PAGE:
Helen Harwood meets pioneer graduate Sue Steer, who has completed a diploma with the Pioneer Mission Leadership Training course at Church Mission Society.
HH: Sue, I feel like I’ve seen you so much of the way since you joined us in 2012, and seen you really develop your fantastic skills. For those who do not know you so well, can you give us a potted history of the last few years, please?
SS: Sure, I led a project to refurbish a bunch of dilapidated church buildings and turn them into a community centre with a view to refocusing the church to be outward facing and community orientated. We opened Pathways about eight years ago and since then have partnered with groups like the Prince’s Trust, special needs and mental health groups, a children’s drama academy, Age UK to name a few. We also started a few of our own groups such as a community cafe, silver surfers’ club and a meditation group for people with mental health issues. Most recently our focus has been around dementia and wellbeing groups.
Have you felt that Church Mission Society has been an assistance to you as you’ve steered the waters of exploration with us?
CMS has been brilliant for helping me articulate my thoughts and feelings about why I think I’m doing what God wants me to! I also feel I’ve way more tools in my bag to help me with mission work. I know my confidence has grown immensely as has my ability to be ok with not having the answers all of the time.
I was delighted when you talked about your idea of a dementia singing cafe in 2013. My own mother lived with dementia (we sadly lost her in February this year). After many years of knowing my mum with dementia, I wish I had known more in the early days. We had a lot of arguments and disagreements that were unnecessary. I wish I had had more contact with others who were helping family members with this terrible disease. Can you tell us how the cafe developed?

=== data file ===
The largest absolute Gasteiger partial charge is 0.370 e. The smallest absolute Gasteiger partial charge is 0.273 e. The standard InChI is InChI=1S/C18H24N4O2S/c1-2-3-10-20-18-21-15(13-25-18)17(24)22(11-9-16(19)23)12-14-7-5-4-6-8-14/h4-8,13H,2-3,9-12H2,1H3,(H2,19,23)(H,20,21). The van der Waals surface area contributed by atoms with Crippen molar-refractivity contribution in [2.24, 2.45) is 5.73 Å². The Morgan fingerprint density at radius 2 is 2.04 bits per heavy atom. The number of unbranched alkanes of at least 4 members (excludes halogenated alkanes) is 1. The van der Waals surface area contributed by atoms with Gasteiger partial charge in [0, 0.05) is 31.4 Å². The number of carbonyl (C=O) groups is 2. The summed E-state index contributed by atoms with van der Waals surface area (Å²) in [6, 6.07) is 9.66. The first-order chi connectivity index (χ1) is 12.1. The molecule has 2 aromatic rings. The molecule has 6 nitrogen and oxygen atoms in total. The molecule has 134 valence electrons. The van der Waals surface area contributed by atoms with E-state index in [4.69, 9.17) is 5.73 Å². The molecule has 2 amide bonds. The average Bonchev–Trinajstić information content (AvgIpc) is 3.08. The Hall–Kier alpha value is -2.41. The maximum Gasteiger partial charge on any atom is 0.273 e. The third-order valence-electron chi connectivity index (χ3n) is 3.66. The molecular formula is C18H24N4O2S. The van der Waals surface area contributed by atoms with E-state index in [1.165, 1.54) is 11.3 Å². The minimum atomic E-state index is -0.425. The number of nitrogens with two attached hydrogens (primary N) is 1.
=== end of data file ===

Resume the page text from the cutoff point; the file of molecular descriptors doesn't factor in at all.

I started the Singing Cafe after caring for my dad who had dementia and struggled to find things to do with him. We both loved music and singing it was something we always enjoyed doing together. Having the community centre and the ability to hold a tune meant I could start the group. We sing, dance, do some exercise, quizzes and drink lots of tea and eat lots of cake! It became popular really quickly in the area and over time it has become a community of people who support one another on their dementia journey as well as many other things that life throws at us.
You told me you are also working in respite care and reminiscence work, can you say more?
After going on the Missional Entrepreneurship Week I decided to have a go at starting a day respite care as there was very little in the way of day respite care in the area due to government cuts. We saw how many carers really needed a break from the 24/7 pressure of caring. It was quite a big step for us as we were moving into caring for people on their own rather than them having a carer accompany them. We are now recommended by the NHS mental health provision unit as well as social services and are nearly full. It’s been a real delight to see how this group has taken off, there is such a sense of friendship within the group as we laugh, talk and eat together. Many of the carers are requesting we put on additional days as they feel both themselves and their loved ones get so much out of it.
At the back end of last year we also were successful in attaining a grant to develop reminiscence activities and now have regular reminiscence sessions at Pathways as well as going out to other community centres and care homes. The carers love the sessions as do the people living with dementia and we learnt so much from them about their lives!